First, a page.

I imagine If Cameron had a smart-phone back then, he probably would have taken a video. Wouldn’t that be something!

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  9. Out of my comfort zone? My recent post on the old Dixie flag, because I don’t want to be divisive. But it definitely picked up new readers,.Going to the recent Allume blogging conference (conferences or seminars are not typically out of my comfort zone) brought a push in a good direction to write on topics and issues that matter. Various speakers reminded us that like it or not, we are “influencers.” Hmm. You’ve been that for me, too, in a good direction!

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    1. It works both ways, Melodie. “As iron sharpens iron,” when we encourage one another in new directions, some of them way out of our comfort zones.

      About your post this week: I don’t think writing about an inflammatory symbol like the Confederate flag is divisive in the hands of an astute writer. You do show the rationale on both sides of the issue and you inspired many to respond. You definitely stayed true to your “Finding Harmony” blog theme. Incidentally, the comment by Sharon Clymer Landis inspired me to click on her website where I found a lovely reflection on God’s care.

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  10. The maize we went to with our grand daughter and youngest grandson was a country enjoyment. Even though some of the schools in the Jacksonville area go to Conner’s as a field trip, this experience would do so much for other kids who know nothing except perhaps a housing project.

    A farm experience would also be great for high schoolers who find that the worst part of their day would be to not get a Twitter, Facebook pict or text from one of their friends.

    Although I only had limited work experience on a farm for a summer, the memory of that hard work was positive. Maybe there wouldn’t be so much bullying, laziness, and violence in some of the school for those with a similar experience. How about a slogan for some High Schoolers which says “PUT ‘EM TA WORK” and do a google search to find the nearest ranch or farm and sign up as part of their academic experience..

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  11. Thanks for sharing this Marian! What fun was had by all .. all you need is to bend, and get to nearly the end; if more young ‘uns had good outdoor fun, and did some playing in the sun, and had a grandma and pa, they’ll surely go far … (apologies to Seuss) .. 🙂

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  12. Marian, what a delight this is!
    Your pictures and wonderful writing would make an excellent children’s article (check all the magazines for details, including HIGHLIGHTS FOR CHILDREN for next October); they would also make a terrific picture book.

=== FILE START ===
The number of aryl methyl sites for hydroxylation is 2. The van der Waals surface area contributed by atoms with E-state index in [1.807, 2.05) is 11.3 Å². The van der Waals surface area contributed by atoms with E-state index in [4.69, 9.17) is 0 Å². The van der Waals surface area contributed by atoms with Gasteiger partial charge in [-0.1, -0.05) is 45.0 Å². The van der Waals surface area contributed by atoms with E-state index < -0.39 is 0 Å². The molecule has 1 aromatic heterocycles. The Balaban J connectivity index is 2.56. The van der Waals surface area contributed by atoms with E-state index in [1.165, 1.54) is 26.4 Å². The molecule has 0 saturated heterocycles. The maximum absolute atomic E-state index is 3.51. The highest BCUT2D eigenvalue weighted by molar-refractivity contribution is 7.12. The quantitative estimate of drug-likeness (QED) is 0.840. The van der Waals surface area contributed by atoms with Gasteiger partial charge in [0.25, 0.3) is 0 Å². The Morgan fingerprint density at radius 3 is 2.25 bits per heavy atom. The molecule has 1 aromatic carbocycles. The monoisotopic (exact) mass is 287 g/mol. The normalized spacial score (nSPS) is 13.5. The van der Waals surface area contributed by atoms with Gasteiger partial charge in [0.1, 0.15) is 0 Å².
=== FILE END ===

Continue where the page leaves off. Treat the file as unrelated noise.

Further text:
Beautifully done!

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    1. I usually never imagine much past my blog post. Thank you for the nudge to think outside the boxes and for being such an insightful friend and encourager. I need to put on my explorer glasses and follow up on this. 😉

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  13. That roller looked like hard work. I seem to have spent most of my life outside my comfort zone and being thrown in at the deep end. Right now it’s driving that makes me feel that way but I’m told it will get easier.

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    1. Trust me, driving will get easier. You are a pro at hopping over comfort zones, from what I have seen on your blog.

      The problem with the roller was that I felt dizzy from the very beginning, so it was all downhill from there. Ha!

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  14. Marian … If every child and adult had the fun, family experiences yours do, what a wonderful world this would be.

    I admire your courage on the rolly thing. I remember crawling thru some dinosaur exhibit at the Brevard Zoo. Great fun! But I wouldn’t try out the zip-line. (It flies across an alligator pond.) 😉

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    1. The roll-y thing looked like fun until I walked into the cylinder. Then there was no backing out. My integrity as a Grandma was at stake here!

      Ziplining is/was on my bucket list but I wouldn’t consider it over a pack of alligators – that’s danger x 2 – too much!

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  15. You have such a great time with your grandchildren. I’m happy to come along on the ride. My favorite Seuess lines from this piece: “I’m sorry to say so / but, sadly, it’s true / that Bank-ups and Hang-ups / happen to you.” I’ve been in a mess of laborious income tax-related work. When was the last time I played? Ah, when my wonderful helper brought his two dogs over. Willow and I both played.

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    1. And I’m happy to have you “along on the ride” too. Reading is much safer than riding roll-y balls.

      If it’s any comfort, we have had Hang-ups and Bang-ups too with our taxes; we have been “through the mill” – UGH! Twice audited by the IRS, we finally hired a CPA who specializes in representing people who have odd careers like artist and writer. She’s Italian – and fun! Who ever heard of such a combo. By the way, did you notice that you wrote “Bank-ups”? Perhaps a Freudian slip. You got me chuckling anyway. 😉

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      1. Oh, for crying out loud, the joke’s on me. I typed “Bank-ups” when Seuss intended “Bang-ups.” Maybe I was thinking about our audit and the fact that we had to shovel out more money to the IRS. 😦

        (Spell-check doesn’t catch these things, corrected now.)